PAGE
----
by | Nov 21, 2008 | Detroit Free Press | 0 comments

BOSTON — We interrupt these NBA championships to take a walk with the Dog. Mad Dog. Bill Madlock. The baseball player. To be honest, I am not sure how you address a man who, among other things, has pushed a glove in an umpire’s face, been tossed out of every National League ballpark at least once, and has children nicknamed the Mad Puppies. I mean, do you just say hello here, or do you need a bone?

As it turns out, hello is enough. On Saturday in Fenway Park (just a few miles from Boston Garden), Madlock, 36, was suiting up for his third game as a Tiger, the sixth team in his career. And as I said, hello was enough. Because Bill Madlock has never been at a loss for words.

“Hey, if I think I’m right I’m gonna say it,” he admitted after a few minutes of conversation. “I’ve always been that way.”

True enough. This is a guy who, when Chuck Tanner predicted his drooping Pirates would soon be pennant contenders, responded by saying: “No way.” And he was on the team! After being traded from Chicago, Madlock once remarked:
“I never really fit the Cubs’ image of a player — although you’d think after all those years of losing, they might want to change their image.”

So he could always talk. And he could always hit. He usually did both. Four NL batting titles. A lifetime .306 average. A short, compact chop that usually made contact. Combine that with his candid criticisms, his umpire squabbles, and his base-path melees, and he has earned his place with the Englishmen who come out in the midday sun. Forget the rest

“Aw, the Mad Dog stuff is mostly because I play intense,” Madlock said. “I do a lot of screaming at the umpires, I slide in hard to break up double plays, that stuff.”

“How about the off-field stuff?” I asked.

“Let’s forget about that,” he said.

“The time when . . . “

“Forget about that. Let’s talk about today.”

Well. All right. Today and tomorrow will be challenging enough. Madlock is coming off an uncharacteristic .180 average in 61 at-bats with the Dodgers this season. And now, here is a whole new league, with new pitchers, new parks. “I go out there not knowing what to expect,” he admitted. “Mostly I’ve been asking Darrell (Evans), ‘What’s this guy throw?’ then going out and looking for it.”

On top of that, Madlock has now played three positions in three days, first base, designated hitter and third base. (“That’s all the positions I know,” he said, laughing.) And yet, the variety indicates the enormous needs the Tigers have for a productive right-handed hitter in the lineup.

So it’s a big stick there for Mad Dog to fetch. And yet, should it work out, his acquisition — which is costing the Tigers only about $40,000 of his
$850,000 salary, with the Dodgers paying the rest — could be nothing short of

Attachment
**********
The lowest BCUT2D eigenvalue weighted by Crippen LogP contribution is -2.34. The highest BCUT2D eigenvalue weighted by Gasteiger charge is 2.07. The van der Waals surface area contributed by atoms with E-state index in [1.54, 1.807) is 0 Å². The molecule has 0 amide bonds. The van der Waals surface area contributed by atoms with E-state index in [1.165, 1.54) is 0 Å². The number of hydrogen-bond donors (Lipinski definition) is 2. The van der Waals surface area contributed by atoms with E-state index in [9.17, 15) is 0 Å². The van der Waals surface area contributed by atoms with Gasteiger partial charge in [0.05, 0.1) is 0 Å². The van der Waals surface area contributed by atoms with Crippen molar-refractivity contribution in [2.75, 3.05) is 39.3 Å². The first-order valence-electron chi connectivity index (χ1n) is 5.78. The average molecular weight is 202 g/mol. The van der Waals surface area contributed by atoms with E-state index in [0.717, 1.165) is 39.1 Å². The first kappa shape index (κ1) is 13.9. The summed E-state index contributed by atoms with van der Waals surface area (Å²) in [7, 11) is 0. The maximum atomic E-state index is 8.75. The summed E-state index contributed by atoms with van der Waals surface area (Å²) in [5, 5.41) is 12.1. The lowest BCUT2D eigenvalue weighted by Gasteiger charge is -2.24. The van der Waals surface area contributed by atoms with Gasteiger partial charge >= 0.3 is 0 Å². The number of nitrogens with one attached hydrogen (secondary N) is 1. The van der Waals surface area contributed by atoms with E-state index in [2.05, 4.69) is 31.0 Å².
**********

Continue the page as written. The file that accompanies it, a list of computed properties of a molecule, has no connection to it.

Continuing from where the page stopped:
terrific, like getting a top-quality model from a public auction.

True, the Tigers have rarely been an organization to pursue players with controversial reputations. Sparky Anderson likes quiet leaders. The front office does not tolerate public criticism. And the fact is, Madlock has rarely left his teams on good terms.

But the same intensity that brings the stinging comment brings the hit when

it’s needed, the hard slide, the spark. “I like playing with him,” said Evans, who did so in San Francisco. “You’re apprehensive playing against him, because of his intensity, his arguments, his occasional fights. But he plays the game hard, and nobody here is threatened by that. It’s a perfect situation for him.”
‘He wants to win’

So everybody hopes. On Saturday, Madlock showed some of the very intensity that makes a difference. In the eighth inning, score tied 2-2, he swung badly at two Roger Clemens pitches, then chopped one up the middle for a single. He stole second, and scored on a single by Matt Nokes, giving the Tigers a 3-2 lead. He also made a nice defensive snare at third base for the final out in the Tigers’ 14-inning victory.

“He wants to win, that’s all,” Evans said. “Back in ’78, with the Giants, I was platooning. Madlock went to Joe Altobelli (the manager) and offered to play second base just so I could get in the lineup regularly. And he did. And we had the best second half in baseball that year.”

So Mad Dog, older and wiser, could work out just fine with Detroit, even with his edge. “Hey, sometimes,” he said, “the reputation helps me.”

“Well, you know,” I said, “I was a little apprehensive coming up to a guy known as Mad Dog. I was afraid you’d chew my head off or something.”

“Oh, no,” he said. But I noticed a grin.

Ruff. CUTLINE Bill Madlock


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Mitch Albom writes about running an orphanage in impoverished Port-au-Prince, Haiti, his kids, their hardships, laughs and challenges, and the life lessons he’s learned there every day.

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